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The Byrds speak on

Clarence White



Chris Hillman - Hot Burritos, John Einarson, 2008

In hindsight I could have stayed and played with Clarence, who was a fabulous player, and probably made a hell of a good living, but the music The Byrds went on to make after that was pretty bad. You listen to the later Byrds with Clarence and it's so loud. The beauty of Clarence White was on 'Time Between' where he didn't use that pull-string gadget. He just played straight out of his amp. It was beautiful. His acoustic playing? Unbelievable. Gifted. But in The Byrds he fell into that loud rock thing and they were playing all the time out on the road. I don't think Clarence White's incredible gift was ever highlighted after he joined The Byrds. His playing on 'Notorious Byrd Brothers', before he joined, is beautiful.

Chris Hillman - Connect Savannah, Jim Reed, November 2008

Well, I personally went through it right up until the very end, when I thought it was time for me to leave (the Byrds). I wasn't sick of the songs, but I felt I was just spinning my wheels. My only regret is that I told Roger to hire Clarence White, and I only wound up doing one or two shows with him before I left in a bit of a stormy departure. It wasn't one of my better moments as a human being. We're all geniuses in hindsight. You know? I'll be 64 in a number of weeks, and I think now that all things happen for a reason. You're presented with choices.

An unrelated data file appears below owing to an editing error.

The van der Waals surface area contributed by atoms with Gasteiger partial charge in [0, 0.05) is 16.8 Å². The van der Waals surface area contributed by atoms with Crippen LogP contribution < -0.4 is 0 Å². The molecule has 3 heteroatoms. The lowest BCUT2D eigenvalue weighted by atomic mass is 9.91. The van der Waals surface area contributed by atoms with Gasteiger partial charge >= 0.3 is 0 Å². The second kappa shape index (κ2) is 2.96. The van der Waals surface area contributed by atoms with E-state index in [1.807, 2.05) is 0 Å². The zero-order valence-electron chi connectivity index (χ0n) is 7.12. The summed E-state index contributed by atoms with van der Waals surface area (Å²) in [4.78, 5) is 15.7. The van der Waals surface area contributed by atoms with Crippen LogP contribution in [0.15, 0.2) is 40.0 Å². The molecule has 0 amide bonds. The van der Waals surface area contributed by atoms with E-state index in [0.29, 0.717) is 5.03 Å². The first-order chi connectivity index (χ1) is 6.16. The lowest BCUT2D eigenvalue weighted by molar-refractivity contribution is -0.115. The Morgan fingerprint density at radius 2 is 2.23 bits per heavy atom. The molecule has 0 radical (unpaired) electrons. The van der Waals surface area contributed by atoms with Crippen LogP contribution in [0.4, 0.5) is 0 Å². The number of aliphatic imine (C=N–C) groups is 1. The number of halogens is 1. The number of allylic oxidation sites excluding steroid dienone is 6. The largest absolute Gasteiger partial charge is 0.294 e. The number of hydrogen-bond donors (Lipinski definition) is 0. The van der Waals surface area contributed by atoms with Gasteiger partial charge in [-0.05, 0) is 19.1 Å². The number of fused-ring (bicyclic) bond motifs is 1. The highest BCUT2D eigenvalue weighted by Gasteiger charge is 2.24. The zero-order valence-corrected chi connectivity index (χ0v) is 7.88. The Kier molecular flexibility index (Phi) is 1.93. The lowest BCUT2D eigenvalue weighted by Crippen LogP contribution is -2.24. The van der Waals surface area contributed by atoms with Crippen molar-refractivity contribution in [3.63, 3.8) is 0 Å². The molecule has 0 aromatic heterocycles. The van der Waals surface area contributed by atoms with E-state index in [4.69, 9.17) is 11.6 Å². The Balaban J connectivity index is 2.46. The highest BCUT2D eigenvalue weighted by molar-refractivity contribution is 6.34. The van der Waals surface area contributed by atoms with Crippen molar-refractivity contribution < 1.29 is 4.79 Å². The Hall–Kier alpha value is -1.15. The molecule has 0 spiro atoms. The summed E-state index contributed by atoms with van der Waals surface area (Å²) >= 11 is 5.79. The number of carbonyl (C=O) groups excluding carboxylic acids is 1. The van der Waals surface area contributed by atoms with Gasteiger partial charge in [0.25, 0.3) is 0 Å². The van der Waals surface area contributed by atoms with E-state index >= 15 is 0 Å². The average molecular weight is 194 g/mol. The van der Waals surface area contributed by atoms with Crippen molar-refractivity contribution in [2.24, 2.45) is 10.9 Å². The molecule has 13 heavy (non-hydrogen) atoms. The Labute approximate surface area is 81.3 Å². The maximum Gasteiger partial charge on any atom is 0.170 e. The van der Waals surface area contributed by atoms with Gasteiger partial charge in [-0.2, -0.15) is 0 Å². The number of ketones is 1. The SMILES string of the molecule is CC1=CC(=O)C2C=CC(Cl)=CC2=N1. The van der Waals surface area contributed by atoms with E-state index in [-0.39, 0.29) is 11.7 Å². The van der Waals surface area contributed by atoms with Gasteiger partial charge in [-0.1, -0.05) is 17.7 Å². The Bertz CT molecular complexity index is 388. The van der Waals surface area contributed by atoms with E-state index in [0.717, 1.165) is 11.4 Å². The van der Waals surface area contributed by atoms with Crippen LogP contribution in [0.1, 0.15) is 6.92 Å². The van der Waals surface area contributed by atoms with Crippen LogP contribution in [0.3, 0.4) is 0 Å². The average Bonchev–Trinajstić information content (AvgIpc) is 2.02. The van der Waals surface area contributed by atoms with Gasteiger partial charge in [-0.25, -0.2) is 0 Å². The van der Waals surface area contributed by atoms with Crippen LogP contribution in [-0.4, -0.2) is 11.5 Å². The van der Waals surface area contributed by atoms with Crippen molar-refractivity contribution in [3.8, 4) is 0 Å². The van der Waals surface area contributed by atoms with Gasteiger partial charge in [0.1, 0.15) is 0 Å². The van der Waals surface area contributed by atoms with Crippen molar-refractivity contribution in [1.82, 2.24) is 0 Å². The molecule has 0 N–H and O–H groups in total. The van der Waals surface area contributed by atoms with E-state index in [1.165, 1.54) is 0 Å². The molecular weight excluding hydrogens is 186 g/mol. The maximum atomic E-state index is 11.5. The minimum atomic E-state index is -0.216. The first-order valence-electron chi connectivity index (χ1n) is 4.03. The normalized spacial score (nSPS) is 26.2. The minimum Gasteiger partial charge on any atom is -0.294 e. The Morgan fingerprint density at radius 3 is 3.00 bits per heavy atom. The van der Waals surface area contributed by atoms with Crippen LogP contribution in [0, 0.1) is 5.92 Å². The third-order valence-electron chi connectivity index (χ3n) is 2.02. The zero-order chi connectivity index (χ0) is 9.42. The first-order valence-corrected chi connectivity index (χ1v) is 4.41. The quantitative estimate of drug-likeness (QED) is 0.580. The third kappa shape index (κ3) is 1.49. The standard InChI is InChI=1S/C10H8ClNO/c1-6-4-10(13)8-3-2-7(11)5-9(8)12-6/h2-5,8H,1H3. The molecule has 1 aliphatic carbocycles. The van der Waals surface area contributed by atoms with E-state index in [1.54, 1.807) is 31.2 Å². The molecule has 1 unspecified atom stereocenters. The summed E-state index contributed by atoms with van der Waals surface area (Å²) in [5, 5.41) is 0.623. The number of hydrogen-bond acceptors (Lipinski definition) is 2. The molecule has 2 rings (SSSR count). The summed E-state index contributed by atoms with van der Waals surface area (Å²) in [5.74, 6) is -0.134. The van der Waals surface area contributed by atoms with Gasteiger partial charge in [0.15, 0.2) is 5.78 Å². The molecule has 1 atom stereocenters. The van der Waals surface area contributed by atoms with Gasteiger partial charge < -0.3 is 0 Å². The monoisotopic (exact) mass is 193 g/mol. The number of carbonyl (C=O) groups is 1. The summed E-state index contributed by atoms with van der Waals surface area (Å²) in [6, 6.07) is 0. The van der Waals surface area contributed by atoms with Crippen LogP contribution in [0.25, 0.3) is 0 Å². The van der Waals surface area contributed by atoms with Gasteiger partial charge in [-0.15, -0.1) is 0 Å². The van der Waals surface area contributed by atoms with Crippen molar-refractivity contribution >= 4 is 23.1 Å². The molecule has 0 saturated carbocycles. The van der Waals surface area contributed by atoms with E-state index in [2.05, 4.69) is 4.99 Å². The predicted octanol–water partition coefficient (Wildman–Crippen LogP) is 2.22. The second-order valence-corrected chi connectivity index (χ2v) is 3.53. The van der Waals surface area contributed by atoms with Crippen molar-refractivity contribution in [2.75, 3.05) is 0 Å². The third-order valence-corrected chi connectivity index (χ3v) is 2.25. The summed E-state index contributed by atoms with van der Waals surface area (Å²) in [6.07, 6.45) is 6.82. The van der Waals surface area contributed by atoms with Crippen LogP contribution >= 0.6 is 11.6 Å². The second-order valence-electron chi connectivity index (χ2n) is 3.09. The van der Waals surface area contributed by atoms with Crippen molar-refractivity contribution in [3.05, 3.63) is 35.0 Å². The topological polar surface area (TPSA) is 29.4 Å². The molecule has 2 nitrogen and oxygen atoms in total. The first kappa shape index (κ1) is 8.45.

Roger McGuinn - Barnes & Noble 2006

The next good part was the onstage fun I had with Clarence White when he was playing with us. He was like having a loaded machine gun -- we'd go out there and just kill the audience every time. Which was not always the case with the original lineup. We were a good studio band, and we made some good records, but the lack of experience in the business took its toll on the live performances. It was much better with Clarence. He was like a jazz musician, always improvising, and he had this thing about syncopation. He was just a genius at syncopating things. He was really exciting. I have an imaginary line if you're good you'll come up to, and he was always way over it.

Chris Hillman - ZigZag April 1973

I sort of grew up with Clarence. When I was in The Hillmen, we were always bumping into each other, but when I joined The Byrds I lost track of him for a couple of years. Then, around the end of ’66, I found him again, living way out of LA and playing in country groups in bars and things, playing electric guitar now. So we got him to help us on a couple of tracks. He played real good on them, too.